Dr Koh compared the agricultural sector to startup scene

Regarding whether Singapore can meet the target on time, Dr Koh said the more crucial issue is whether a solid foundation has been laid and if the agricultural sector is moving in the right direction.

“Can we perfectly achieve the 30 by 30 Vision? Perhaps not… But we shouldn’t be overly fixated on the numbers because temporary impacts on agriculture, such as pandemic shocks, construction delays, and rising prices, are understandable. There’s no need to be overly anxious; quality farms still exist.”

Dr Koh stated that the COVID-19 pandemic impacted many sectors, including agriculture, and it will take time for the effects to stabilize.

As the Lim Chu Kang farmland development plans are expected to materialize by the end of this year or early next year, the next few years could be a critical period for assessing the 30 by 30 Vision.

“Reevaluating the goals during unstable times might lead to setting unrealistic or overly conservative targets. If the targets are too ambitious and ultimately unmet, it could be discouraging.”

On VertiVegies’ recent challenge with its joint venture partner, Dr Koh said, “Joint venture issues are beyond the government’s control. ”

Dr Koh compared the agricultural sector to a startup scene, where some entrepreneurs succeed while others face challenges.

“The local agricultural industry is more like a start-up company, and within start-ups, for every 10, nine may fail.”

He believed that regardless of the reasons for players entering or exiting, there is no need for excessive anxiety and concern.

He acknowledged the inevitability of failures but assured support from the government to create an environment conducive to development without interfering with market dynamics.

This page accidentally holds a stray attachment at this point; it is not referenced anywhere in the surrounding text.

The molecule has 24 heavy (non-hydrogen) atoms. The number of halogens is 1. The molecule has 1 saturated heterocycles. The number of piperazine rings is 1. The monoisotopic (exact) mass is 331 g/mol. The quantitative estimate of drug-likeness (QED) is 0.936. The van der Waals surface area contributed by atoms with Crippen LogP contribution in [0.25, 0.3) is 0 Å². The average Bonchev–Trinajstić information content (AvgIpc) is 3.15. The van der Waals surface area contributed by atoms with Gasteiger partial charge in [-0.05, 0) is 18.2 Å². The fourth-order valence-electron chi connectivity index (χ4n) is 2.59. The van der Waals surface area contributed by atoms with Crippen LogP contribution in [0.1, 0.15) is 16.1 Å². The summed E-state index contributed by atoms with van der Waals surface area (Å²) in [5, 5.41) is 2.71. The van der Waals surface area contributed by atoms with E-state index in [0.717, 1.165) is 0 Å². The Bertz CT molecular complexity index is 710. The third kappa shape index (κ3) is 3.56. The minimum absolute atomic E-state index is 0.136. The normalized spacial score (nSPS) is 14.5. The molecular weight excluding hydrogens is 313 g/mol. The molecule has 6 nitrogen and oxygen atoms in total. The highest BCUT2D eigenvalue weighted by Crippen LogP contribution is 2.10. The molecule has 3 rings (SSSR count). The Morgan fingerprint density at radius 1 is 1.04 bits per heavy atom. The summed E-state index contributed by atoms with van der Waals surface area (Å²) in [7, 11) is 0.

“The government will not interfere with the normal evolution and operation of the market, as this is the natural way for the ecosystem to select the strongest players.”

Dr Koh: Premature to determine Singapore’s 30 by 30 Vision success

In a Facebook post, Dr Koh added that Embarking on the 30 by 30 Vision also means facing challenges head-on, such as having limited land and inflationary pressures.

“Despite these, we pressed ahead to rally our industry toward a common goal and send a signal on the importance of food security amid increasing food supply disruptions. ”

However, Dr Koh acknowledged that it is premature to determine if Singapore will achieve the 30 by 30 vision.

“Whatever the outcome, this concerted effort will lay a good foundation in developing our agri-food industry, which is key for our food security and resilience.”

Singapore’s high-tech farming sector facing grim challenges ahead, with I.F.F.I closed its Tuas facility recently

In fact, Singapore’s media reports have highlighted the significant challenges facing Singapore’s high-tech farming sector.

For instance, The Straits Times (ST) on Sunday (26 May) reported that Indoor Farm Factory Innovation (I.F.F.I), once lauded as a promising player in Singapore’s future farming sector and said to have the capacity to produce approximately 300 tonnes of leafy greens annually, shuttered its expansive 38,000 sq m facility in Tuas.